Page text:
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‘Beat Saber’ Players Are Faster Than Valve Thought ‘Humanly Possible’

An update to SteamVR noted “Beat Saber” players’ unanticipated speed as the reasoning behind one of the changes in Valve’s patch notes on Friday.

The SteamVR Beta 1.3.2 update stated that it will “increase limits of what we thought was humanly possible for controller motion based on tracking data from ‘Beat Saber’ experts.”

The VR technology has certain measures, sort of checkpoints, to see if things are running as intended— Valve developer Ben Jackson referred to them as “sanity checks” in the comments section of the patch notes page.

“The tracking system has internal sanity checks to identify when things go wrong,” Jackson explained in the comments. “For example, if our math says you are behind your only basestation, clearly we made a mistake, because we wouldn’t be getting any signal from behind the basestation.”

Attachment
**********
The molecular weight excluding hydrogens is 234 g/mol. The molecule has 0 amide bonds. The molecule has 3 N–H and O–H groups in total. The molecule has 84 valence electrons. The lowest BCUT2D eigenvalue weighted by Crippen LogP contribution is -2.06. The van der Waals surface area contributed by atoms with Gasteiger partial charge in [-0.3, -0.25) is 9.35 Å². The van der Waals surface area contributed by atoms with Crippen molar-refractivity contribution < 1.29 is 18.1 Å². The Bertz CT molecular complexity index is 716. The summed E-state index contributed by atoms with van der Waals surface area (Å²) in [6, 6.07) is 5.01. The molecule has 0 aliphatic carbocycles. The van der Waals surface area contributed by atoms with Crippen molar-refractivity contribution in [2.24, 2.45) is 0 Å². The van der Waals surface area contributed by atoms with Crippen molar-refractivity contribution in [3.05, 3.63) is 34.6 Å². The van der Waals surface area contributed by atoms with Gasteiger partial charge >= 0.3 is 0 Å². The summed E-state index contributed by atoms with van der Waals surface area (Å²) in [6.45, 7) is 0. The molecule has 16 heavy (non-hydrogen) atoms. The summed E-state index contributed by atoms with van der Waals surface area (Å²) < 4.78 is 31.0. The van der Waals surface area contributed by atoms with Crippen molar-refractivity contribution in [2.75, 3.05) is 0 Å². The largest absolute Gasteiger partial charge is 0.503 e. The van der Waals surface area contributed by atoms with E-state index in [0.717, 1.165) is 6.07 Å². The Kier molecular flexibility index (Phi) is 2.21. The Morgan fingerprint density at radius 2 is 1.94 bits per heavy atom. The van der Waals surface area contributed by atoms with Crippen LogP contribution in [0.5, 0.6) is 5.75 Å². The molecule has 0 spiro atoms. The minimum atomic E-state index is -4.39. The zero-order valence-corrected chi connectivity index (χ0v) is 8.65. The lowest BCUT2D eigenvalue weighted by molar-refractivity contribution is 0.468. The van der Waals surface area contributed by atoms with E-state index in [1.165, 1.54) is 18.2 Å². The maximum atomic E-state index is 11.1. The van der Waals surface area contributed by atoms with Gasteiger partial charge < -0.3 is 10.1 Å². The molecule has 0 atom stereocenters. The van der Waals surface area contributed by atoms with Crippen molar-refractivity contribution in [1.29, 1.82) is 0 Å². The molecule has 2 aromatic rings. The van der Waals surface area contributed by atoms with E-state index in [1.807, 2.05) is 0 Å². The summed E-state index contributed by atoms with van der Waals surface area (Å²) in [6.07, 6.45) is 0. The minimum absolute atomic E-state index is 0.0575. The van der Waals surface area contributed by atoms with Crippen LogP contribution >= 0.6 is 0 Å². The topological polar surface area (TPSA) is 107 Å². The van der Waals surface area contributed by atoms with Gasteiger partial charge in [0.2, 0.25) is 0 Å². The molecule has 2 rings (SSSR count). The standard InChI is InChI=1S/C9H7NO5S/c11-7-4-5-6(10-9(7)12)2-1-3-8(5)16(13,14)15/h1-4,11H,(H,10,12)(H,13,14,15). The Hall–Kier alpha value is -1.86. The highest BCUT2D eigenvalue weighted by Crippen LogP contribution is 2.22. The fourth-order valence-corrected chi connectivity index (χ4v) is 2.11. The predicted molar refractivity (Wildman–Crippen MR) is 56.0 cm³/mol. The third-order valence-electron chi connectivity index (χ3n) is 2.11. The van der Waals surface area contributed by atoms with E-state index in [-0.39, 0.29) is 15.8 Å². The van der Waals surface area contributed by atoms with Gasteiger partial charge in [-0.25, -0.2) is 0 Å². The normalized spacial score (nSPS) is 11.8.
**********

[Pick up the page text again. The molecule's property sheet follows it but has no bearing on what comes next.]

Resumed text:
“Beat Saber” for SteamVR requires the use of tracked motion controllers. In the game, which is in Early Access on Steam, players must slash beats in time to music. In order to check that the controllers are being read properly, one of the sanity checks was how fast a person should be able to move.
“One of these checks relates to how fast we thought it was physically possible for someone to turn their wrist,” Jackson wrote. “It turns out that a properly motivated human using a light enough controller could go faster (3600 degrees/sec!) than we thought.”

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